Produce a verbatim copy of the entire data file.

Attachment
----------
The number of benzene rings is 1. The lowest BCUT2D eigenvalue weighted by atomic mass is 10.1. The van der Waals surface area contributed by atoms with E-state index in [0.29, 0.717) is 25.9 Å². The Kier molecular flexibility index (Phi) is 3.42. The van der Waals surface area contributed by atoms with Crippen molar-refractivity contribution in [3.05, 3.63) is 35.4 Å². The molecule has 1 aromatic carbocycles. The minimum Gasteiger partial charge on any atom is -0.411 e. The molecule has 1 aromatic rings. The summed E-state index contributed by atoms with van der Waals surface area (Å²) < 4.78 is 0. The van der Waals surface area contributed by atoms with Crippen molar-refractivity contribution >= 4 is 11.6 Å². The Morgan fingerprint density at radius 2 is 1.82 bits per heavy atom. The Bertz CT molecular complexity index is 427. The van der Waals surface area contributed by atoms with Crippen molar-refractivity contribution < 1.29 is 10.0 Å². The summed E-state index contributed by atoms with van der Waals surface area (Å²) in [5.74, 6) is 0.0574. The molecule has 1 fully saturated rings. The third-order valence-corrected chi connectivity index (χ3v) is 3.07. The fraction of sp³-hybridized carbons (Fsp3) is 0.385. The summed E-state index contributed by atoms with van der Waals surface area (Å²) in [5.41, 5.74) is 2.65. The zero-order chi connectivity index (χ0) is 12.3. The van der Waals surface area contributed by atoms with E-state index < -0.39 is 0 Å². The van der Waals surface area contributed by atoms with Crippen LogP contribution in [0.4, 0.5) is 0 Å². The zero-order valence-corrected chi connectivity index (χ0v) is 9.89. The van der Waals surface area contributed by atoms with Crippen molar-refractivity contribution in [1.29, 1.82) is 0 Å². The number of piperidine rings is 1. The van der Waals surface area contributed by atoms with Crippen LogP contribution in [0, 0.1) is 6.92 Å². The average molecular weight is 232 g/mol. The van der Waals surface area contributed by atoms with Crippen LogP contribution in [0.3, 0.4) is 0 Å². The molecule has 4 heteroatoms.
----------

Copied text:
The number of benzene rings is 1. The lowest BCUT2D eigenvalue weighted by atomic mass is 10.1. The van der Waals surface area contributed by atoms with E-state index in [0.29, 0.717) is 25.9 Å². The Kier molecular flexibility index (Phi) is 3.42. The van der Waals surface area contributed by atoms with Crippen molar-refractivity contribution in [3.05, 3.63) is 35.4 Å². The molecule has 1 aromatic carbocycles. The minimum Gasteiger partial charge on any atom is -0.411 e. The molecule has 1 aromatic rings. The summed E-state index contributed by atoms with van der Waals surface area (Å²) < 4.78 is 0. The van der Waals surface area contributed by atoms with Crippen molar-refractivity contribution >= 4 is 11.6 Å². The Morgan fingerprint density at radius 2 is 1.82 bits per heavy atom. The Bertz CT molecular complexity index is 427. The van der Waals surface area contributed by atoms with Crippen molar-refractivity contribution < 1.29 is 10.0 Å². The summed E-state index contributed by atoms with van der Waals surface area (Å²) in [5.74, 6) is 0.0574. The molecule has 1 fully saturated rings. The third-order valence-corrected chi connectivity index (χ3v) is 3.07. The fraction of sp³-hybridized carbons (Fsp3) is 0.385. The summed E-state index contributed by atoms with van der Waals surface area (Å²) in [5.41, 5.74) is 2.65. The zero-order chi connectivity index (χ0) is 12.3. The van der Waals surface area contributed by atoms with E-state index < -0.39 is 0 Å². The van der Waals surface area contributed by atoms with Crippen LogP contribution in [0.4, 0.5) is 0 Å². The zero-order valence-corrected chi connectivity index (χ0v) is 9.89. The van der Waals surface area contributed by atoms with Crippen molar-refractivity contribution in [1.29, 1.82) is 0 Å². The number of piperidine rings is 1. The van der Waals surface area contributed by atoms with Crippen LogP contribution in [0, 0.1) is 6.92 Å². The average molecular weight is 232 g/mol. The van der Waals surface area contributed by atoms with Crippen LogP contribution in [0.3, 0.4) is 0 Å². The molecule has 4 heteroatoms.